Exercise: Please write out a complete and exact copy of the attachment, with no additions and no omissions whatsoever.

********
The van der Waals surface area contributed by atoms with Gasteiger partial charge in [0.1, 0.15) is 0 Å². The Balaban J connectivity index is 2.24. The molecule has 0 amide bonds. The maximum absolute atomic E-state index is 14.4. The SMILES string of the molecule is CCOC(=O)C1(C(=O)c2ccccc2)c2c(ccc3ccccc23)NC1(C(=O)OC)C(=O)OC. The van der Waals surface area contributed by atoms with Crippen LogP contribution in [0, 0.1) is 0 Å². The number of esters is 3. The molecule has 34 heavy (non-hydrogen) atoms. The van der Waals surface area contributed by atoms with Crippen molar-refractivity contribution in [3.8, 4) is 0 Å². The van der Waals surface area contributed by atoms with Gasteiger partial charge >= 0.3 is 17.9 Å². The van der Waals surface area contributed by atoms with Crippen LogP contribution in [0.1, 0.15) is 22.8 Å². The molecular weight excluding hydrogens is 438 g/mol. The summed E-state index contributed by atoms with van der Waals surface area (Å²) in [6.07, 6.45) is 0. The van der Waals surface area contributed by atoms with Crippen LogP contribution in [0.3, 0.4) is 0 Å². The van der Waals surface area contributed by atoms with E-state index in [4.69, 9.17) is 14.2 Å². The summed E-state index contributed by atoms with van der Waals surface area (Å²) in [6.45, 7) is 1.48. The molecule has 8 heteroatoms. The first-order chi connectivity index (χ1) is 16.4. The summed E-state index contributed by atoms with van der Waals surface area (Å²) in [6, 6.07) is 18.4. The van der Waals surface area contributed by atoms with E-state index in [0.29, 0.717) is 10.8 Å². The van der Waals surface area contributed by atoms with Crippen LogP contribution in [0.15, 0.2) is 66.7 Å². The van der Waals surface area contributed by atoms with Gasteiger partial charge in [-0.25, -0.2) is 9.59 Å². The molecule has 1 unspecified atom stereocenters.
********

The van der Waals surface area contributed by atoms with Gasteiger partial charge in [0.1, 0.15) is 0 Å². The Balaban J connectivity index is 2.24. The molecule has 0 amide bonds. The maximum absolute atomic E-state index is 14.4. The SMILES string of the molecule is CCOC(=O)C1(C(=O)c2ccccc2)c2c(ccc3ccccc23)NC1(C(=O)OC)C(=O)OC. The van der Waals surface area contributed by atoms with Crippen LogP contribution in [0, 0.1) is 0 Å². The number of esters is 3. The molecule has 34 heavy (non-hydrogen) atoms. The van der Waals surface area contributed by atoms with Crippen molar-refractivity contribution in [3.8, 4) is 0 Å². The van der Waals surface area contributed by atoms with Gasteiger partial charge >= 0.3 is 17.9 Å². The van der Waals surface area contributed by atoms with Crippen LogP contribution in [0.1, 0.15) is 22.8 Å². The molecular weight excluding hydrogens is 438 g/mol. The summed E-state index contributed by atoms with van der Waals surface area (Å²) in [6.07, 6.45) is 0. The van der Waals surface area contributed by atoms with Crippen LogP contribution in [0.3, 0.4) is 0 Å². The van der Waals surface area contributed by atoms with E-state index in [4.69, 9.17) is 14.2 Å². The summed E-state index contributed by atoms with van der Waals surface area (Å²) in [6.45, 7) is 1.48. The molecule has 8 heteroatoms. The first-order chi connectivity index (χ1) is 16.4. The summed E-state index contributed by atoms with van der Waals surface area (Å²) in [6, 6.07) is 18.4. The van der Waals surface area contributed by atoms with E-state index in [0.29, 0.717) is 10.8 Å². The van der Waals surface area contributed by atoms with Crippen LogP contribution in [0.15, 0.2) is 66.7 Å². The van der Waals surface area contributed by atoms with Gasteiger partial charge in [-0.25, -0.2) is 9.59 Å². The molecule has 1 unspecified atom stereocenters.